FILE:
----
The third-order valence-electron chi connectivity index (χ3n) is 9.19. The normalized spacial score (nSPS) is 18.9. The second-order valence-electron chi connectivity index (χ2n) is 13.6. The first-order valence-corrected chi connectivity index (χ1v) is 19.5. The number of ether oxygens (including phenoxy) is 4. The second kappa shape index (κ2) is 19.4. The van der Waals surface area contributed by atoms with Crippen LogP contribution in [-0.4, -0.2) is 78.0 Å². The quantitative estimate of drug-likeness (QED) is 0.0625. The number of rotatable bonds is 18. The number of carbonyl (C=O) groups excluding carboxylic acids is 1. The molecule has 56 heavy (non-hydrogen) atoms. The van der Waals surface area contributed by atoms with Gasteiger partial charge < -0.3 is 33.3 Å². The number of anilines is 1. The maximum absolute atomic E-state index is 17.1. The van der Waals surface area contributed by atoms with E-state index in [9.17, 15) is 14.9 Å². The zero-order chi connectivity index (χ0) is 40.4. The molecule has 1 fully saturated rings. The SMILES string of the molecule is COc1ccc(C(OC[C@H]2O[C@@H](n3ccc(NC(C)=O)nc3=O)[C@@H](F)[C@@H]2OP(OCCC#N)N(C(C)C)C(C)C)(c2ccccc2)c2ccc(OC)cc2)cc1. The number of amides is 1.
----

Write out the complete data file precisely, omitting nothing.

The third-order valence-electron chi connectivity index (χ3n) is 9.19. The normalized spacial score (nSPS) is 18.9. The second-order valence-electron chi connectivity index (χ2n) is 13.6. The first-order valence-corrected chi connectivity index (χ1v) is 19.5. The number of ether oxygens (including phenoxy) is 4. The second kappa shape index (κ2) is 19.4. The van der Waals surface area contributed by atoms with Crippen LogP contribution in [-0.4, -0.2) is 78.0 Å². The quantitative estimate of drug-likeness (QED) is 0.0625. The number of rotatable bonds is 18. The number of carbonyl (C=O) groups excluding carboxylic acids is 1. The molecule has 56 heavy (non-hydrogen) atoms. The van der Waals surface area contributed by atoms with Gasteiger partial charge < -0.3 is 33.3 Å². The number of anilines is 1. The maximum absolute atomic E-state index is 17.1. The van der Waals surface area contributed by atoms with E-state index in [9.17, 15) is 14.9 Å². The zero-order chi connectivity index (χ0) is 40.4. The molecule has 1 fully saturated rings. The SMILES string of the molecule is COc1ccc(C(OC[C@H]2O[C@@H](n3ccc(NC(C)=O)nc3=O)[C@@H](F)[C@@H]2OP(OCCC#N)N(C(C)C)C(C)C)(c2ccccc2)c2ccc(OC)cc2)cc1. The number of amides is 1.